Sarah Kliff in the New York Times interviewed several health economists about the lack of a problem from a lack of a federal individual mandate:
Many experts now view the individual mandate as a policy that did little to increase health coverage — but did a lot to invite political backlash and legal challenges….
Obamacare’s insurance subsidies, via tax credits, brought more stability to the marketplace than originally expected. The credits are structured to keep premiums affordable for low and middle-income Americans even when the base price of insurance rises.
The theory behind the individual mandate in terms of enhancing Exchange enrollment was simple:
- Reduce the gap in the cost of being uninsured versus being insured
Let’s work within this framework. There are two ways to reduce the gap. The first is to raise the cost of being uninsured. The second is to lower the cost of being insured.
The price linked subsidy system that the ACA uses has an odd (and for me, a career defining) feature: more expensive premium levels aren’t necessarily a bad thing. Hell, they are a good thing for subsidized enrollees. This is especially true when the expensive premiums are for silver plans that set the subsidy benchmark.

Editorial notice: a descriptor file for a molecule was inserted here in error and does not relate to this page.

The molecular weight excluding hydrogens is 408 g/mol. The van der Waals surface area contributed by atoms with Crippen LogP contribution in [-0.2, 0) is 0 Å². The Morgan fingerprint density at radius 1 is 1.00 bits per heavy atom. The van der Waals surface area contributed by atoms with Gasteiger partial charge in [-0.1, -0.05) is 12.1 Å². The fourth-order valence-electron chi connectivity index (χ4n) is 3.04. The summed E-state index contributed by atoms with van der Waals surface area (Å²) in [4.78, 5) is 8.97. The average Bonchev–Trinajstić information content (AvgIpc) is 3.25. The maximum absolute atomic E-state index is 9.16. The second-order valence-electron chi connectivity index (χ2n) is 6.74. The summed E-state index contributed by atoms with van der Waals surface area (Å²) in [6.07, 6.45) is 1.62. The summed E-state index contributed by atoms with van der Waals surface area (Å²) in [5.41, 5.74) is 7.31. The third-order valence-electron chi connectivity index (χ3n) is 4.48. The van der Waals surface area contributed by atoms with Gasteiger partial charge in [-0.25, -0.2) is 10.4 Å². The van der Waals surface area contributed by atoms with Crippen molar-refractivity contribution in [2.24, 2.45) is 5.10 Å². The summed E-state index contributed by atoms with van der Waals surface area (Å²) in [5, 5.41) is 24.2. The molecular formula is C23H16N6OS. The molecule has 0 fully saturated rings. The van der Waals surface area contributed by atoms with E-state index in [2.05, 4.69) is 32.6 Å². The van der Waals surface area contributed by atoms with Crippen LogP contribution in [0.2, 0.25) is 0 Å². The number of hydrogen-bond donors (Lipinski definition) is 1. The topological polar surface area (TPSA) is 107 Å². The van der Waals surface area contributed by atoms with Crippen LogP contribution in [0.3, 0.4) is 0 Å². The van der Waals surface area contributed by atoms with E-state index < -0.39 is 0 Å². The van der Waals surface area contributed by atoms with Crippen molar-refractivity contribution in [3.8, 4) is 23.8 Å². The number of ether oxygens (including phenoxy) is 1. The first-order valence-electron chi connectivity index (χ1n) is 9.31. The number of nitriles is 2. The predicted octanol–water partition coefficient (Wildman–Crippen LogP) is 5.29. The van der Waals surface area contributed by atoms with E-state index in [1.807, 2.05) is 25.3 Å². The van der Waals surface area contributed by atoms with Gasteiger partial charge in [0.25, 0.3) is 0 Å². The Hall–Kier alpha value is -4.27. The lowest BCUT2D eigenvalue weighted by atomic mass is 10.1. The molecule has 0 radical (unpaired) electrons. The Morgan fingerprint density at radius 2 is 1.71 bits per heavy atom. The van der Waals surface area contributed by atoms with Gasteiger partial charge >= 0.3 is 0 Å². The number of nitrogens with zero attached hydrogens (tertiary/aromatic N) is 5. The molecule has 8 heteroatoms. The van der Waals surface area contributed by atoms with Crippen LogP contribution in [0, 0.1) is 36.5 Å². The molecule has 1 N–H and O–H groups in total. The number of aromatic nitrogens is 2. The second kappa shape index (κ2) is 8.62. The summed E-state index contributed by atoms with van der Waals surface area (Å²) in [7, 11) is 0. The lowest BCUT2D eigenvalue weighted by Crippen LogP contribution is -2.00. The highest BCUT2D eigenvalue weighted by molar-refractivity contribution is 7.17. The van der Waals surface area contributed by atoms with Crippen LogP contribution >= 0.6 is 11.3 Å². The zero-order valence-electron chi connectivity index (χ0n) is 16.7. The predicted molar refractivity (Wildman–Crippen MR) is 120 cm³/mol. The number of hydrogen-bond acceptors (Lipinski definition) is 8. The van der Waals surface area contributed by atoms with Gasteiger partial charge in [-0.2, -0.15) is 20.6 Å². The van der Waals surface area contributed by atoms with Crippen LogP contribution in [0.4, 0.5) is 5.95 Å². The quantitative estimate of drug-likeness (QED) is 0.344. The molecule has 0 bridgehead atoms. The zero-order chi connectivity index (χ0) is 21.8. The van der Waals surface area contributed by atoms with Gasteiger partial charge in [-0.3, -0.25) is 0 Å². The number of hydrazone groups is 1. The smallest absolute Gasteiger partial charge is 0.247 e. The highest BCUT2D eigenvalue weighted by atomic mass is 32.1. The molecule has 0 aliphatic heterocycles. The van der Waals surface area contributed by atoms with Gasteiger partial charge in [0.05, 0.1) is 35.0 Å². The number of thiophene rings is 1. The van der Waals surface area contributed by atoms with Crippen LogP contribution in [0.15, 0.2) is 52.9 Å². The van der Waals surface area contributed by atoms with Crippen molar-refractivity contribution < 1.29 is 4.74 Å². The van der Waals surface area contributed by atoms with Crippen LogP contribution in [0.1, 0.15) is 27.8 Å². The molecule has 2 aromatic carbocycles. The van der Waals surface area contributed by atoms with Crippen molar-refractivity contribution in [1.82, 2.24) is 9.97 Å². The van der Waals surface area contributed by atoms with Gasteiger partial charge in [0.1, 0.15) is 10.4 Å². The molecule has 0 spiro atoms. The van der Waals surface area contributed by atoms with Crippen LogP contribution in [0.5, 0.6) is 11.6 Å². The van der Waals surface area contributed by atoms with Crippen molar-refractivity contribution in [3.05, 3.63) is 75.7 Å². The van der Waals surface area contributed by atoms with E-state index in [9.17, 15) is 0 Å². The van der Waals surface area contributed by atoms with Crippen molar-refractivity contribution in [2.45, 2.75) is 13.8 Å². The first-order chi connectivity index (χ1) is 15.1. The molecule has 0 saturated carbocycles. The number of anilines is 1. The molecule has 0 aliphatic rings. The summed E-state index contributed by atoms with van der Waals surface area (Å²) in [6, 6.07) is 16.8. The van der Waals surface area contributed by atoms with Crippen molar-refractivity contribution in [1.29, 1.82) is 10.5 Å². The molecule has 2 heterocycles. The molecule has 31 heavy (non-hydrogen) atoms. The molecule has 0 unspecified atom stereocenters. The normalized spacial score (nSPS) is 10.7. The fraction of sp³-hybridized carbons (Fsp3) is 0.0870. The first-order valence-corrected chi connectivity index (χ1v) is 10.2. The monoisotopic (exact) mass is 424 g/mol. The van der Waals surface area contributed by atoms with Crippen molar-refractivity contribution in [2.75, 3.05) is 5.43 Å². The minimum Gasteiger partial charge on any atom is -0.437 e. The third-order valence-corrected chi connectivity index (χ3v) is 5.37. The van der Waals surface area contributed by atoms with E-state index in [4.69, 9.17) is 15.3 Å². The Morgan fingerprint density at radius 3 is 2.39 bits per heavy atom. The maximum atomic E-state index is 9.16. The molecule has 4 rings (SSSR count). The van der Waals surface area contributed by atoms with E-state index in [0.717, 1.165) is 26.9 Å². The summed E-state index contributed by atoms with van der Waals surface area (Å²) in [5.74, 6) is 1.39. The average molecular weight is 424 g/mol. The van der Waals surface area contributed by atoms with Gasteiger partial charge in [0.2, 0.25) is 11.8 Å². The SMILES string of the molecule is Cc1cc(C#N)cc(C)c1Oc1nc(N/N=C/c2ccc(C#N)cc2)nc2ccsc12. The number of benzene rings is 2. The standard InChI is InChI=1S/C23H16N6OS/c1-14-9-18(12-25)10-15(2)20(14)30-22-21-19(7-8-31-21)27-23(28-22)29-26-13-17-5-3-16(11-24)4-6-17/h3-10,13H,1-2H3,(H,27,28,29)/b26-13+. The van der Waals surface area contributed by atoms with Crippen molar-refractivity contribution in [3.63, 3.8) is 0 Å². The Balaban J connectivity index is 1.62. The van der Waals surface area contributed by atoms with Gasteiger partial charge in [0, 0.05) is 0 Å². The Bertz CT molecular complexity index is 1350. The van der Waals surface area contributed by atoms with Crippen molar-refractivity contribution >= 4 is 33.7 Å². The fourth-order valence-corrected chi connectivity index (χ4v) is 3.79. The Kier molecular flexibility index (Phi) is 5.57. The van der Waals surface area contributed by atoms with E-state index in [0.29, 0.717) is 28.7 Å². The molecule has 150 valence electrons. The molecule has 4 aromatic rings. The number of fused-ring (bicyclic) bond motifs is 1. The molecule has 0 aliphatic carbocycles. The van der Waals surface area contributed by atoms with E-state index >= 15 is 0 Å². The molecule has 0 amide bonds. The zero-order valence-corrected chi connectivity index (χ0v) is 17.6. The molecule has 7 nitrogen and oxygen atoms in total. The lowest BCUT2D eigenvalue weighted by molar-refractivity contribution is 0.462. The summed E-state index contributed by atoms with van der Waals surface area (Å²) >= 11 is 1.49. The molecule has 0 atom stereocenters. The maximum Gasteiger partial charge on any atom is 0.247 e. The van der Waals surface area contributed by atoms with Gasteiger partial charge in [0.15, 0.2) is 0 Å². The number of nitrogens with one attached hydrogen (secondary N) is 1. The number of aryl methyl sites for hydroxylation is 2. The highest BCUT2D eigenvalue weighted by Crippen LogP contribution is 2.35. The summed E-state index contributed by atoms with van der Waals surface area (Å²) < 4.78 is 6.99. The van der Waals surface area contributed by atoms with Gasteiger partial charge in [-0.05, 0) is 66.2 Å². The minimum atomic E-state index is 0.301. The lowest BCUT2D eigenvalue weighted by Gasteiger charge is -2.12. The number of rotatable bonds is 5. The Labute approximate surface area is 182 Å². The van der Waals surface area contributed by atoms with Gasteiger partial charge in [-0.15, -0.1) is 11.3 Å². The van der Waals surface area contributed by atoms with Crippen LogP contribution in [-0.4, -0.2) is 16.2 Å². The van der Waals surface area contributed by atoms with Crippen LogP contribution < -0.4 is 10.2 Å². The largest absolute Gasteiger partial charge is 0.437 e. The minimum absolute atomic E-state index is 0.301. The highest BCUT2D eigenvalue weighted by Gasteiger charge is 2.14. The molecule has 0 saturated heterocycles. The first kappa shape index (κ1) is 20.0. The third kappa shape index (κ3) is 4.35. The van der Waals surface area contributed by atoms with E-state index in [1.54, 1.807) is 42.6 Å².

The individual mandate penalty was set to zero in December 2017 for the 2019 policy year. At the same time, insurers had silver-loaded their premiums, to use a technical term, up the wazoo for the 2018 plan year.
Plans became way cheaper for people who received premium subsidies and did not buy silver plans. Subsidized individuals who bought silver plans saw no fundamental change in relative prices. Zero premium plans proliferated.
In this environment, it is not too surprising that the individual mandate’s existence, especially a fairly weak mandate, does not matter much. The price gap between being insured and being uninsured had shrunk; the shrinkage just came from the other direction.
Now what I would love to see would be a difference in difference approach between states that all consistently silver loaded but had variation on whether or not states adopted a state based individual mandate. I think that approach would give stronger evidence on the actual impact of the individual mandate as silver loading is a massive confounding factor in simplistic enrollment analysis.